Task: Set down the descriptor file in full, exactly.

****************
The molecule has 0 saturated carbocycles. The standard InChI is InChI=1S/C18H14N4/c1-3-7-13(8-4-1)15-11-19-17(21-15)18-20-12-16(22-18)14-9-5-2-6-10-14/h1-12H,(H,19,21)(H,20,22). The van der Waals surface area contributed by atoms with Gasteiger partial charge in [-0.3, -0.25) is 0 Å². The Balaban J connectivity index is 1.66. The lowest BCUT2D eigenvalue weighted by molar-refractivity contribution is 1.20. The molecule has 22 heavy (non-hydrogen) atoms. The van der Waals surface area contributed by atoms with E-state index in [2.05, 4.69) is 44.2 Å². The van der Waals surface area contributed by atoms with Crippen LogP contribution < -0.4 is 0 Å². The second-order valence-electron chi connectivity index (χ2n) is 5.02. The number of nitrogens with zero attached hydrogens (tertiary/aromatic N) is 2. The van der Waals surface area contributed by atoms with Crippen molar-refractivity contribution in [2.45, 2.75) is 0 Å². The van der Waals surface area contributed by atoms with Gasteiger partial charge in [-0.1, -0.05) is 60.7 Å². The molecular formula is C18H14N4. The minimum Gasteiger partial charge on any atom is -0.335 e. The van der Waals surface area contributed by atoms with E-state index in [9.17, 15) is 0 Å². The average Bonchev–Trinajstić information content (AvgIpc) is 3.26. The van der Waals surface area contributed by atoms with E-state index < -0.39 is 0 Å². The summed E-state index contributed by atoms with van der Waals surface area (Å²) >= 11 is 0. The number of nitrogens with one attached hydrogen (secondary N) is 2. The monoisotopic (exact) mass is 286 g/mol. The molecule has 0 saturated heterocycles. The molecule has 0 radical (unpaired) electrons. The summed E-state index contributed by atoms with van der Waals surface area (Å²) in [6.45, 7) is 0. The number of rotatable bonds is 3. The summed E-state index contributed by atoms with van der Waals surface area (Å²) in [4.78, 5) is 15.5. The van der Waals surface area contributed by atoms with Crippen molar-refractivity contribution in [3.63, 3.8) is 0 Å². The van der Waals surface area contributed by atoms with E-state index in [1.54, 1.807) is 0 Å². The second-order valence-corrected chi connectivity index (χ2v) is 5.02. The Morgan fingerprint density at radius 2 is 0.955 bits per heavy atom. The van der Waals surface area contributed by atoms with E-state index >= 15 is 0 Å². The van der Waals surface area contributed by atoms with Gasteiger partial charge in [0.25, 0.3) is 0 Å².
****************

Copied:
The molecule has 0 saturated carbocycles. The standard InChI is InChI=1S/C18H14N4/c1-3-7-13(8-4-1)15-11-19-17(21-15)18-20-12-16(22-18)14-9-5-2-6-10-14/h1-12H,(H,19,21)(H,20,22). The van der Waals surface area contributed by atoms with Gasteiger partial charge in [-0.3, -0.25) is 0 Å². The Balaban J connectivity index is 1.66. The lowest BCUT2D eigenvalue weighted by molar-refractivity contribution is 1.20. The molecule has 22 heavy (non-hydrogen) atoms. The van der Waals surface area contributed by atoms with E-state index in [2.05, 4.69) is 44.2 Å². The van der Waals surface area contributed by atoms with Crippen LogP contribution < -0.4 is 0 Å². The second-order valence-electron chi connectivity index (χ2n) is 5.02. The number of nitrogens with zero attached hydrogens (tertiary/aromatic N) is 2. The van der Waals surface area contributed by atoms with Crippen molar-refractivity contribution in [2.45, 2.75) is 0 Å². The van der Waals surface area contributed by atoms with Gasteiger partial charge in [-0.1, -0.05) is 60.7 Å². The molecular formula is C18H14N4. The minimum Gasteiger partial charge on any atom is -0.335 e. The van der Waals surface area contributed by atoms with E-state index in [9.17, 15) is 0 Å². The average Bonchev–Trinajstić information content (AvgIpc) is 3.26. The van der Waals surface area contributed by atoms with E-state index < -0.39 is 0 Å². The summed E-state index contributed by atoms with van der Waals surface area (Å²) >= 11 is 0. The number of nitrogens with one attached hydrogen (secondary N) is 2. The monoisotopic (exact) mass is 286 g/mol. The molecule has 0 saturated heterocycles. The molecule has 0 radical (unpaired) electrons. The summed E-state index contributed by atoms with van der Waals surface area (Å²) in [6.45, 7) is 0. The number of rotatable bonds is 3. The summed E-state index contributed by atoms with van der Waals surface area (Å²) in [4.78, 5) is 15.5. The van der Waals surface area contributed by atoms with Crippen molar-refractivity contribution in [3.63, 3.8) is 0 Å². The van der Waals surface area contributed by atoms with E-state index in [1.54, 1.807) is 0 Å². The second-order valence-corrected chi connectivity index (χ2v) is 5.02. The Morgan fingerprint density at radius 2 is 0.955 bits per heavy atom. The van der Waals surface area contributed by atoms with E-state index >= 15 is 0 Å². The van der Waals surface area contributed by atoms with Gasteiger partial charge in [0.25, 0.3) is 0 Å².